MILK COW MEMORIES
By Steve Moreland, April 18, 2018
Recently Dave Burgess wrote some of his milk cow memories. His stories have inspired me to recall a few of my own. The first milk cow I remember on my dad’s ranch was a golden colored cow by the name of Genevieve. Dad bought the cow from Bill Gaskins, whose wife was Genevieve. My mother’s name was Genevieve Elaine, but she always went by just “Elaine.” I’m not sure if the cow was named after Bill’s wife, or my mother’s real first name, but that was what the cow was called (much to my mother’s dismay). Dad could drive out with his milk bucket to wherever the cow Genevieve was grazing, give her a little grain, and she would stand quietly while she was milked. The tricky part was getting the milk back to the house without it spilling.
When Genevieve’s career was over, Dad acquired a couple Holstein milk cows. They were basically white with black spots. They were around for several years. One of these cows was gentler than the other, so she was “my cow” when it came milking time. I was quite young and quite slow, so whoever our hired hand was at the time who was milking the other cow, usually had to finish my cow so we could be done to have supper quicker.
Earlier in my childhood, I was spending the night with my cousin Ken Moreland at the JO Ranch where he lived with his parents. Ken and I were probably both about four years old. Uncle Stan was finishing up chores by milking a cow. Ken and I were fooling around down at the barn, and I went up to where Uncle Stan was sitting on a T-shaped wooden stool milking on the right side of the cow. I asked, “Uncle Stan, could I try it?” Sure he said, and he allowed me room enough to grab a teat to see what the results would be. Ken said, “Can I try, too, Dad?” Uncle Stan said, “Sure, go on the other side of the cow.” Well, unfortunately the cow was not used to being milked on her left side, and she kicked poor cousin Ken clear across the barn. Tears ensued, and both of us boys were relegated back to being non-milkers so Uncle Stan could finish his task more quickly.
Although milking a cow seemed “fun” the first time it was tried, it quickly became a drudgery. After acquiring the knack and expertise for milking, it became my nightly responsibility. I milked in the evenings, but Dad did the milking before breakfast each morning. In those days, I only had one pair of boots. Each night after milking, I’d always have to clean up my boots so they were presentable for school the next day. On one occasion I remember that we went to Martin late on a summer Saturday afternoon. Either the city band or the school band was performing a concert on the court house lawn. That evening I didn’t have time to clean my boots too well before we attended the concert. I recall Dad and Andy Rice were visiting after the music production, and Dad said, “Andy, you can tell this boy has been working, because he still has milk on his boots.” I’m not sure if Andy was impressed or not.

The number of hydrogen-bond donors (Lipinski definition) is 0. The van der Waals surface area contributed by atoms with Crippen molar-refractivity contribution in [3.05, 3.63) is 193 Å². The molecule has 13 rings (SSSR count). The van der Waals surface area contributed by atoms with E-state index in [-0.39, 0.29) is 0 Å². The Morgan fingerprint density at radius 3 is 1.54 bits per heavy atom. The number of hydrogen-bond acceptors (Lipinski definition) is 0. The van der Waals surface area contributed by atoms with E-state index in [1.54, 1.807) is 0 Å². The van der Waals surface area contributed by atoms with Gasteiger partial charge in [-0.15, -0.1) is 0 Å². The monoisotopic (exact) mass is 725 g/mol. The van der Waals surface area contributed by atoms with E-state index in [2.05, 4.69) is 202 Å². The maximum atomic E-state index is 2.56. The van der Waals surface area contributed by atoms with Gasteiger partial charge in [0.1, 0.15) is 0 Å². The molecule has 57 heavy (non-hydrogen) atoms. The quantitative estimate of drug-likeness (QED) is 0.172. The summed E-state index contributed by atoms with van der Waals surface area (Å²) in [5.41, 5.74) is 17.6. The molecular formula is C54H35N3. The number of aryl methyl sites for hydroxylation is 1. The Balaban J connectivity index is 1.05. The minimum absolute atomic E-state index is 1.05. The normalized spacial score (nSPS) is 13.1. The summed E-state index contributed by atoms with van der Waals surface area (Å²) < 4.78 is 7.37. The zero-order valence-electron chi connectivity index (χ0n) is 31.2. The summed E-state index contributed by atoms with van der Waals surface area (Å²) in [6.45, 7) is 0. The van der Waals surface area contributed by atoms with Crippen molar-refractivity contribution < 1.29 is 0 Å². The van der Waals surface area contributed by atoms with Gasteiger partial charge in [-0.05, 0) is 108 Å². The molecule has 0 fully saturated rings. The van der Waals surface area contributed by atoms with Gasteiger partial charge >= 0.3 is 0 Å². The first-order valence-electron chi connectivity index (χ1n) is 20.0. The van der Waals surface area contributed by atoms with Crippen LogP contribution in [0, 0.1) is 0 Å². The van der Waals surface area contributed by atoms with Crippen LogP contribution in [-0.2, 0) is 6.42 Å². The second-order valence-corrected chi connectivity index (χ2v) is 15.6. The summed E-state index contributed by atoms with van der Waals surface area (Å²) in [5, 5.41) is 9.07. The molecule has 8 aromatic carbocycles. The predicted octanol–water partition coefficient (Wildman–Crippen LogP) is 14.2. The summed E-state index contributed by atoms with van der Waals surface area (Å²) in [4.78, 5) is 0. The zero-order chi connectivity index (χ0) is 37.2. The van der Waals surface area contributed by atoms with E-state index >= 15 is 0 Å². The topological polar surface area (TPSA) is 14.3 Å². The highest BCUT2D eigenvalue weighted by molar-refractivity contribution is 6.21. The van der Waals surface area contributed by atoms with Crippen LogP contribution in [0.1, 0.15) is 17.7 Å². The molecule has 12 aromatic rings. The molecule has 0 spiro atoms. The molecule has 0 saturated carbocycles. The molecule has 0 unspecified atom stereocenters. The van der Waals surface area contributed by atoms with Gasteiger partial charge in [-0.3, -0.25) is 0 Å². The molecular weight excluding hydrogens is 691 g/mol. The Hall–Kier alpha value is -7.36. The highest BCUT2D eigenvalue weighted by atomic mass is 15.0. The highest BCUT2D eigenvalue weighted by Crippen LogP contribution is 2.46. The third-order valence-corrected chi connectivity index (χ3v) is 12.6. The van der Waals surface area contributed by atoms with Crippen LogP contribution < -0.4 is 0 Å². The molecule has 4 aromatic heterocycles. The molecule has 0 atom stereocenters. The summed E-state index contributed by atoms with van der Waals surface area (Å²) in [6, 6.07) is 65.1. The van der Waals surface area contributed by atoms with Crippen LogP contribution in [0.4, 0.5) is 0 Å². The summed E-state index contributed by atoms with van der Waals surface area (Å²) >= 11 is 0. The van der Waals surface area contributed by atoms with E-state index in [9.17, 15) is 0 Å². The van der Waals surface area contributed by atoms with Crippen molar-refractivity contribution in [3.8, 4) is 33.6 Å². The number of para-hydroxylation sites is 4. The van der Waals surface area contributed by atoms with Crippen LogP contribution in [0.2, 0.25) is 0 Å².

Even though we had two milk cows, often Dad would graft an extra calf on the orneriest cow. She would raise her own calf plus one more. Dad would put a strong leather strap around each calf’s neck, with about four feet of chain between them. That way they would both arrive for their meals at the same time. Even though the cow liked her own calf the best, as long as the calves were together she would let both suck. This cow and her calves were kept in the horse pasture, along with cows with late calves, cripples, and other bovine odds and ends. There was a back-rubber in the pasture, which consisted of two big six-inch posts set in the ground with about ten feet of chain between them. The chain was wrapped with burlap sacks, with liquid “fly dope” liberally applied. The cattle would go under the sacks to rub the flies off their backs. It was amazing how many times during each summer these chained together calves would get tangled in these back-rubber posts, and need human assistance to become untangled.
In the spring of 1963 when I was 11 years old, Dad had a young man from Anselmo, Nebraska hired to help calve. One evening Dad had adjourned to the house for supper, leaving Ray Lambert and me to finish milking. One milk cow was still in the stanchion, and Ray said, “I’m going to get on the cow, and then you can turn her loose.” I was up for watching a rodeo, so eagerly agreed. Ray got astride the cow, and I released the head-catch. The cow went wild and took about two jumps before she unloaded and slammed Ray against the side of the barn. He lit in a crumpled position, and I could tell immediately that he was hurt. He painfully requested that I run up to the house to get Dad.